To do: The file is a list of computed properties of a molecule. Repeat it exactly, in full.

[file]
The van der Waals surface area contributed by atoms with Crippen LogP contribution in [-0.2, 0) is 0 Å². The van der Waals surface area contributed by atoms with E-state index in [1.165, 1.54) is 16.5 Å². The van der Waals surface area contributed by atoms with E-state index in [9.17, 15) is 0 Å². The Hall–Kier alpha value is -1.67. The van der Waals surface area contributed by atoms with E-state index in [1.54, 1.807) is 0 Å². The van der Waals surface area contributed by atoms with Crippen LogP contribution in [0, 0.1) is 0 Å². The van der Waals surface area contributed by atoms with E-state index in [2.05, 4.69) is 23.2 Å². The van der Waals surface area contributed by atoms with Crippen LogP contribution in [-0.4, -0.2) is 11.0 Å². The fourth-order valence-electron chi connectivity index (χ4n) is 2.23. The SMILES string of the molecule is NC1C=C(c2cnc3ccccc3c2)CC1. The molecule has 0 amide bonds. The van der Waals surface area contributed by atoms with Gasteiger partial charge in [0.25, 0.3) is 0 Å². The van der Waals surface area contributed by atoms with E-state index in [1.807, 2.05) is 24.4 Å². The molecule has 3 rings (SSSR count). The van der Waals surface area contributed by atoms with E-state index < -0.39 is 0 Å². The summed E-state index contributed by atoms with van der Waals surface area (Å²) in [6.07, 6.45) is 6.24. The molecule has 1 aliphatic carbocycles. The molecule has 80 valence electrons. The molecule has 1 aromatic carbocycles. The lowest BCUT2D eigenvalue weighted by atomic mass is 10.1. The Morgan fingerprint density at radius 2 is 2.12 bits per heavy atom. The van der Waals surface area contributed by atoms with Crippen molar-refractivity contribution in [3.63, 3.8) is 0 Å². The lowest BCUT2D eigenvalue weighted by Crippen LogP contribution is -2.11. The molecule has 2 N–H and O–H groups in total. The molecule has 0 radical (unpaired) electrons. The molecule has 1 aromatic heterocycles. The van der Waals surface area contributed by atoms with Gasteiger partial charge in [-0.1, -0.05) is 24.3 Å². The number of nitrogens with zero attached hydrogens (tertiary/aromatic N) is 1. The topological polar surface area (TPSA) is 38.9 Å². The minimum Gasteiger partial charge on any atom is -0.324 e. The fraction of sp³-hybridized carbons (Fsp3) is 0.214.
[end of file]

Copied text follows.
The van der Waals surface area contributed by atoms with Crippen LogP contribution in [-0.2, 0) is 0 Å². The van der Waals surface area contributed by atoms with E-state index in [1.165, 1.54) is 16.5 Å². The van der Waals surface area contributed by atoms with E-state index in [9.17, 15) is 0 Å². The Hall–Kier alpha value is -1.67. The van der Waals surface area contributed by atoms with E-state index in [1.54, 1.807) is 0 Å². The van der Waals surface area contributed by atoms with Crippen LogP contribution in [0, 0.1) is 0 Å². The van der Waals surface area contributed by atoms with E-state index in [2.05, 4.69) is 23.2 Å². The van der Waals surface area contributed by atoms with Crippen LogP contribution in [-0.4, -0.2) is 11.0 Å². The fourth-order valence-electron chi connectivity index (χ4n) is 2.23. The SMILES string of the molecule is NC1C=C(c2cnc3ccccc3c2)CC1. The molecule has 0 amide bonds. The van der Waals surface area contributed by atoms with Gasteiger partial charge in [0.25, 0.3) is 0 Å². The van der Waals surface area contributed by atoms with E-state index in [1.807, 2.05) is 24.4 Å². The molecule has 3 rings (SSSR count). The van der Waals surface area contributed by atoms with E-state index < -0.39 is 0 Å². The summed E-state index contributed by atoms with van der Waals surface area (Å²) in [6.07, 6.45) is 6.24. The molecule has 1 aliphatic carbocycles. The molecule has 80 valence electrons. The molecule has 1 aromatic carbocycles. The lowest BCUT2D eigenvalue weighted by atomic mass is 10.1. The Morgan fingerprint density at radius 2 is 2.12 bits per heavy atom. The van der Waals surface area contributed by atoms with Crippen molar-refractivity contribution in [3.63, 3.8) is 0 Å². The lowest BCUT2D eigenvalue weighted by Crippen LogP contribution is -2.11. The molecule has 2 N–H and O–H groups in total. The molecule has 0 radical (unpaired) electrons. The molecule has 1 aromatic heterocycles. The van der Waals surface area contributed by atoms with Gasteiger partial charge in [-0.1, -0.05) is 24.3 Å². The number of nitrogens with zero attached hydrogens (tertiary/aromatic N) is 1. The topological polar surface area (TPSA) is 38.9 Å². The minimum Gasteiger partial charge on any atom is -0.324 e. The fraction of sp³-hybridized carbons (Fsp3) is 0.214.